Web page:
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How to hold a knife

We'd like to introduce you to the 'correct' way to hold the bulk of our knives. Once you've learned the 'pinch grip' we hope you'll become a convert like us and start educating your friends and family to how it's done.

When you see all these lovely handles on some of our knives you imagine what it would be like to hold them in the traditional style we all think of. Holding it like a hammer right?

The hammer grip
The classic hammer grip

This is a fine and dandy way to hold a knife but it has some limitations. You loose some dexterity as all the movement comes from the wrist and you are actually quite a long way from the business end of the knife, the blade. This means you loose some control, like trying to type on a keyboard with the end of a pencil, doable with practise but not as easy as using your finger and prone to mistakes. Mistakes with knives mean cut fingers or worst.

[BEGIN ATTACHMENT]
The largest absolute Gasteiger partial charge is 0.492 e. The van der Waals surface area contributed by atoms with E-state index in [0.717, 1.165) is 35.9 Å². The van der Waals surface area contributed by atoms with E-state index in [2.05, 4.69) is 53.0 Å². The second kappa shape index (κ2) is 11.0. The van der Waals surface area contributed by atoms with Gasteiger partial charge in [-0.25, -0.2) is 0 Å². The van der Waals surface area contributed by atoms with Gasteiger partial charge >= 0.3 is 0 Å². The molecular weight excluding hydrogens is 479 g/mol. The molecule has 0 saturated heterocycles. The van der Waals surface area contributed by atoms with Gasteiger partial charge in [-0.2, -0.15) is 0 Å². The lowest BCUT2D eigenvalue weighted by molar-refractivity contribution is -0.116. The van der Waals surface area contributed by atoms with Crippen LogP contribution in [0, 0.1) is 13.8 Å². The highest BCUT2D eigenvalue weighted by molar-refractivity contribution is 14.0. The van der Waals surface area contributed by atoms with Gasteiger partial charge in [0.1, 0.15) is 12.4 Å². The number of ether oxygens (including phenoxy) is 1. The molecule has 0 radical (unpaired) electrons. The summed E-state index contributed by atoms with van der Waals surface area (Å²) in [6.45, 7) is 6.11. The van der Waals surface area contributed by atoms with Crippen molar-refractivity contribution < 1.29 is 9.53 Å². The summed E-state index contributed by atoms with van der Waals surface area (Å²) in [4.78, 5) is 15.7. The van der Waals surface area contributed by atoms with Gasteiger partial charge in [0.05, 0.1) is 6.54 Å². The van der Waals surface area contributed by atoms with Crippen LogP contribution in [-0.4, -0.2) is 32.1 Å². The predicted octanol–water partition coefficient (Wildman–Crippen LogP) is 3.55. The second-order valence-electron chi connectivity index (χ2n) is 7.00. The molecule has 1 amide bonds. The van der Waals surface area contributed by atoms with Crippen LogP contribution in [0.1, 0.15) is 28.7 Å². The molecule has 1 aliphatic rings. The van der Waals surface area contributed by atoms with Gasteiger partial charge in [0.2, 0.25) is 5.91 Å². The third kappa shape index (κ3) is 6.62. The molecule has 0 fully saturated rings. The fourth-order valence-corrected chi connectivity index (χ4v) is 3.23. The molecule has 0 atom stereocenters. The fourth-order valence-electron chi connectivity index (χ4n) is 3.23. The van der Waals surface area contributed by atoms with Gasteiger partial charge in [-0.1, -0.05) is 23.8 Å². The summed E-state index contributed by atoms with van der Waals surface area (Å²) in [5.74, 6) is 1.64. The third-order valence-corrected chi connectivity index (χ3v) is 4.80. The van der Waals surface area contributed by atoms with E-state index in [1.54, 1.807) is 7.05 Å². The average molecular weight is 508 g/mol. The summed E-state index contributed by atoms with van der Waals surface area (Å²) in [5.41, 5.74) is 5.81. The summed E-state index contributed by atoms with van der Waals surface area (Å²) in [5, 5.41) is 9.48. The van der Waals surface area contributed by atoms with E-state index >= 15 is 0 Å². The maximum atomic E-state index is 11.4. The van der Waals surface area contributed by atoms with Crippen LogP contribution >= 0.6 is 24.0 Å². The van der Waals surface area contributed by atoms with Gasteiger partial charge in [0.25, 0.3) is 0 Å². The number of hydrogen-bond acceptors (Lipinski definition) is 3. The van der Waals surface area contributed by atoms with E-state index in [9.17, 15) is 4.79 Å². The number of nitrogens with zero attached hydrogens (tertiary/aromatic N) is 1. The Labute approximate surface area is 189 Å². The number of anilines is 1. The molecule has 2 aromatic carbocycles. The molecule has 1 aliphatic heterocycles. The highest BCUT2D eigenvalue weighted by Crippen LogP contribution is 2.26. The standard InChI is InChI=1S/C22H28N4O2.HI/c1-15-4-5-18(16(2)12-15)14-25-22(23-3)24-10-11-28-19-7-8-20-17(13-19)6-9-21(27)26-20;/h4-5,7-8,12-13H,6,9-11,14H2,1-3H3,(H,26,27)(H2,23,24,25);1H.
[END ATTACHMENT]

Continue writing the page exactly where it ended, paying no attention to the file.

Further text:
So, enter the 'pinch grip'. Simply grip the actual blade of the knife between thumb and index finger just in front of the bolster. You can use your middle finger too if you like up to you. 

The pinch grip
The pinch grip in action

Using this method give you much more control. You have more movement as your fingers can move the blade as well as your wrist. The blade feels part of your hand this way which gives you amazing control over the knife. It also makes the most of your knife blade, long knives become managable and usable using this grip too.

This grip really comes into its own with a sharp knife, luckily you are in the right place for finding those.

Give it a whirl and see what you think. It can take a little getting used to so feel free to revert to the hammer grip when no one is looking until you get the hand of it.

Pinch grip is perfect to use with Chef, Santuko and Nakiri knives. Stick to the hammer grip for Carving knifes and simply free style when using a paring knife using whatever is right for the job at hand.

For more tips on how to hold your knife and a stack of other great knife related tips on chopping and slicing take a look at http://www.stellaculinary.com/knife-skill-video-techniques-hd

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